WILMINGTON, Del. (Legal Newsline) – In a decision on March 13, the Delaware Superior Court dismissed a lawsuit against medical supply company CareFusion Solutions LLC brought by a class of former employees who claimed the company owed them overtime wages and cited California laws.

“No part of the (California) Labor Code and no case interpreting the Labor Code suggests that the law should apply extraterritorially on the sole basis of a choice-of-law clause,” Judge Mary Miller Johnston stated in the court opinion, noting that California laws have geographical limitations.

Former CareFusion employees Steve Ward and Francis Tressa formed the class of plaintiffs who sued the medical supply company. Ward, Tessa and the rest of the class were hired to service CareFusion’s products and signed a maintenance and service agreement. The plaintiffs claimed that they should be classified as employees, not independent contractors, and compensated for unpaid work-related expenses and overtime wages.

The plaintiffs didn’t perform work in California nor did they claim to, but they filed their complaint under California Labor Code sections 510, 1194, 1198 and 2802 because the maintenance and agreement contract they signed with the California-based company that contained a choice of law clause. Ward and the class claimed that they qualified under the California Labor Code sections.

CareFusion, a medical and hospital equipment supply company in San Diego, said that because the work was performed outside of California, the class cannot sue on those grounds.

“An employee cannot create by contract a cause of action that California law does not provide,” Johnston wrote in the opinion.

The Superior Court looked to previous court rulings on whether California Labor Code could be applied extraterritorially and commented in the opinion that there is no common law that specifically addresses this issue.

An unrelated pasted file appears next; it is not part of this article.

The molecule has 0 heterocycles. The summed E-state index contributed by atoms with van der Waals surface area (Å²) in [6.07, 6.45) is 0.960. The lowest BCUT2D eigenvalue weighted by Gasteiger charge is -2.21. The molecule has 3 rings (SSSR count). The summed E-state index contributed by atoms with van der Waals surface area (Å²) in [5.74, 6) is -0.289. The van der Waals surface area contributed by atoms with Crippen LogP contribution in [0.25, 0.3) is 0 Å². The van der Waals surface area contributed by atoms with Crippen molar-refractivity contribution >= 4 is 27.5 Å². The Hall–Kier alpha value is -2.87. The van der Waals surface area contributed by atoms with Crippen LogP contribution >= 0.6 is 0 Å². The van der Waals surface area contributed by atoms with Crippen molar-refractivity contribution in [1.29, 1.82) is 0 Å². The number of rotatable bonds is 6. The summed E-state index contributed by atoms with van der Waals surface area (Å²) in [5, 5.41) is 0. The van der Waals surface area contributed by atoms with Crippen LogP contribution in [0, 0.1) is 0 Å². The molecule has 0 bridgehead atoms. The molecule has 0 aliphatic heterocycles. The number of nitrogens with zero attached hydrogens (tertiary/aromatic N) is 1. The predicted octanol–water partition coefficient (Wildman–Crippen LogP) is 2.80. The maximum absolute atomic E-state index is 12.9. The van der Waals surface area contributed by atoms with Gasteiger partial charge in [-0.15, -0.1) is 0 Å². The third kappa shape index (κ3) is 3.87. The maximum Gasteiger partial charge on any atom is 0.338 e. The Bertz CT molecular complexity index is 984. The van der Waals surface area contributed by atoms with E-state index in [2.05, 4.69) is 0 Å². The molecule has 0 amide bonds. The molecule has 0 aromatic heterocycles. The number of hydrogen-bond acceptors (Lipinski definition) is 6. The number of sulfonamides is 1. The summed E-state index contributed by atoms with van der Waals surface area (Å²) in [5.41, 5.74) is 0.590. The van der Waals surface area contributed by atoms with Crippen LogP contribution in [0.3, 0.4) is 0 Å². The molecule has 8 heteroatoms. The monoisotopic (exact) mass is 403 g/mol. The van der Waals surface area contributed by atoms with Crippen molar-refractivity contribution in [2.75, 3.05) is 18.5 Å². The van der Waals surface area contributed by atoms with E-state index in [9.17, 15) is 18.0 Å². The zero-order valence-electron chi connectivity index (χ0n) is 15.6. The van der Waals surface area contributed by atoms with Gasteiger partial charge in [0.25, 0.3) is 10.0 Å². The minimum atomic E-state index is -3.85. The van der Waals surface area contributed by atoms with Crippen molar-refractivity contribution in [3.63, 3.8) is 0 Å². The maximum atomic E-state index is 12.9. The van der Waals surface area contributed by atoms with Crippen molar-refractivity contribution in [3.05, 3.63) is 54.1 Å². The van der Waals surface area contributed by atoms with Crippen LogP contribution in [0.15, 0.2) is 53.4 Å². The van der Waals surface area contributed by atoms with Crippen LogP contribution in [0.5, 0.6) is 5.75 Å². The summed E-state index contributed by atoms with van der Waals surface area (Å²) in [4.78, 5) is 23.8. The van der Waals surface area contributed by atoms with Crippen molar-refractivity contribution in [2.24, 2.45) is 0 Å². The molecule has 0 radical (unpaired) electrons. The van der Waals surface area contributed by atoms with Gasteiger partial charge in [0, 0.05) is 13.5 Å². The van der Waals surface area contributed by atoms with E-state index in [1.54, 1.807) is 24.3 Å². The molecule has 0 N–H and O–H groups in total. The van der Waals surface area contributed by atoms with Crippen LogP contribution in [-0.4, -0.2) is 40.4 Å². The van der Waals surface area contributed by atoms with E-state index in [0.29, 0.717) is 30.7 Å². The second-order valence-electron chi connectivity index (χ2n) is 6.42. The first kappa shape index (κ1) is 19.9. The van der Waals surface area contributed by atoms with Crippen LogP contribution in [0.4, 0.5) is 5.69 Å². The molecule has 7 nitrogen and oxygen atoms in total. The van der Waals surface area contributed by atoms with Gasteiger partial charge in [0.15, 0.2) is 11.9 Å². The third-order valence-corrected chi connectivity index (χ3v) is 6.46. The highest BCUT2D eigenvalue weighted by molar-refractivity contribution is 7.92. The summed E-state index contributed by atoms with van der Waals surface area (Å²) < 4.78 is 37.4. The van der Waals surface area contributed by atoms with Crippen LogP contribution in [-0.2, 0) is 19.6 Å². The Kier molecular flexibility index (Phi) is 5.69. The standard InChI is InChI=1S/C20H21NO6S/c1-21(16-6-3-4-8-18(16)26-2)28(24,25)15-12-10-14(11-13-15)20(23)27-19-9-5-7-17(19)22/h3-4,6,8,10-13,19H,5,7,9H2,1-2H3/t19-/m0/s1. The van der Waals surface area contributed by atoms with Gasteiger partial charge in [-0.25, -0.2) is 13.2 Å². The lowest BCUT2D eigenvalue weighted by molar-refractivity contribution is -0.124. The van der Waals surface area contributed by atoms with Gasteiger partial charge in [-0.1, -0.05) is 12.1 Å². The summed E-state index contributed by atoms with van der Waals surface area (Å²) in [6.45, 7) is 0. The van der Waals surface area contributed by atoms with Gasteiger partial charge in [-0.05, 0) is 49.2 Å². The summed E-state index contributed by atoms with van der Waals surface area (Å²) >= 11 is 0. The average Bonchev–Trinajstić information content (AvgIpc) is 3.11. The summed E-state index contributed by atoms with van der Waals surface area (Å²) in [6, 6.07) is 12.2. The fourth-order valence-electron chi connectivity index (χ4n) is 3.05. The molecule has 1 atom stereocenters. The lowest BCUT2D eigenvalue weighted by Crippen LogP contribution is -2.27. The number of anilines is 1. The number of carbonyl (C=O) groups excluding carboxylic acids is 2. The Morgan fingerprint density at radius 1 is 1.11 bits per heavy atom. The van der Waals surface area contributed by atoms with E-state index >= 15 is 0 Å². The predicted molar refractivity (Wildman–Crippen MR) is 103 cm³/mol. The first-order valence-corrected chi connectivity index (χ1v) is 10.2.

Johnson quoted the ruling in Cotter v. Lyft Inc., agreeing with the court finding that "'California wage and hour law' in general does not apply outside of California and that '[p]arties cannot, by contract, extend its reach.'" 

In Cotter, the plaintiffs also alleged that they could sue because they signed a contract with a choice of law clause, and that Lyft should identify them as employees and pay them minimum wage and afford them employee rights according to California law.

Johnston explained further that the language of the California wage laws has been intentionally narrowly interpreted by the courts, “limiting who qualifies as 'a wage earner of California' to a person who 'resides in California, receives pay in California, and works exclusively, or principally, in California.'"

The court dismissed the lawsuit without prejudice and pointed out that the plaintiffs have leave to amend their complaint. 

Johnston noted that “it would not be futile for the plaintiffs to amend the complaint to assert contract claims or claims based on labor laws in states in which plaintiffs performed services.”

The plaintiffs are represented by Daniel C. Err and Jack D. McInnis.

CareFusion is represented by Elizabeth S. Fenton and Danielle N. Petaja of Saul Ewing Arnstein & Lehr LLP; and Matthew J. Hank and Helga P. Spencer of Littler Mendelson PC.

Superior Court of the State of Delaware case number N17C-10-199 MMJ

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